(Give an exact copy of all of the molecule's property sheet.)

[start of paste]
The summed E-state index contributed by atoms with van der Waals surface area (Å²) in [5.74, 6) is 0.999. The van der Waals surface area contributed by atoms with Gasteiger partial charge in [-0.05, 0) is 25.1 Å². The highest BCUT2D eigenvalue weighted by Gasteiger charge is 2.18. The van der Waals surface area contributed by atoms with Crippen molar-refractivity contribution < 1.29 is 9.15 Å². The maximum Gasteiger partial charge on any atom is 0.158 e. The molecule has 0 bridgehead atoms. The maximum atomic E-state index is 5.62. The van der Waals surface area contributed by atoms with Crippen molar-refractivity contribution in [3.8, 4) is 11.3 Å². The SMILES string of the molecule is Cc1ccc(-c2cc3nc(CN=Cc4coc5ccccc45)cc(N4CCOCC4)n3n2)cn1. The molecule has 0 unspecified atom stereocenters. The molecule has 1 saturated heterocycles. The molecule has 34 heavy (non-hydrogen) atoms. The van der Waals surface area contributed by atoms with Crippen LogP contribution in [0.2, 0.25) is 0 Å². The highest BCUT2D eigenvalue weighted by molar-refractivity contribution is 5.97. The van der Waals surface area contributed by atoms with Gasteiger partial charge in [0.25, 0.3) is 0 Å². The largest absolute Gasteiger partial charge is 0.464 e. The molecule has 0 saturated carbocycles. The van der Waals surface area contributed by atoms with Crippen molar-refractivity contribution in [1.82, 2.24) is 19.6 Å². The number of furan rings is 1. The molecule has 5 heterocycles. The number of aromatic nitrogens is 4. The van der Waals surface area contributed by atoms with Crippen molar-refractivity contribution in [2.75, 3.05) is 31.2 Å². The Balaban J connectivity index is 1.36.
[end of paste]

The summed E-state index contributed by atoms with van der Waals surface area (Å²) in [5.74, 6) is 0.999. The van der Waals surface area contributed by atoms with Gasteiger partial charge in [-0.05, 0) is 25.1 Å². The highest BCUT2D eigenvalue weighted by Gasteiger charge is 2.18. The van der Waals surface area contributed by atoms with Crippen molar-refractivity contribution < 1.29 is 9.15 Å². The maximum Gasteiger partial charge on any atom is 0.158 e. The molecule has 0 bridgehead atoms. The maximum atomic E-state index is 5.62. The van der Waals surface area contributed by atoms with Crippen molar-refractivity contribution in [3.8, 4) is 11.3 Å². The SMILES string of the molecule is Cc1ccc(-c2cc3nc(CN=Cc4coc5ccccc45)cc(N4CCOCC4)n3n2)cn1. The molecule has 0 unspecified atom stereocenters. The molecule has 1 saturated heterocycles. The molecule has 34 heavy (non-hydrogen) atoms. The van der Waals surface area contributed by atoms with Crippen LogP contribution in [0.2, 0.25) is 0 Å². The highest BCUT2D eigenvalue weighted by molar-refractivity contribution is 5.97. The van der Waals surface area contributed by atoms with Gasteiger partial charge in [0.25, 0.3) is 0 Å². The largest absolute Gasteiger partial charge is 0.464 e. The molecule has 0 saturated carbocycles. The van der Waals surface area contributed by atoms with Crippen molar-refractivity contribution in [1.82, 2.24) is 19.6 Å². The number of furan rings is 1. The molecule has 5 heterocycles. The number of aromatic nitrogens is 4. The van der Waals surface area contributed by atoms with Crippen molar-refractivity contribution in [2.75, 3.05) is 31.2 Å². The Balaban J connectivity index is 1.36.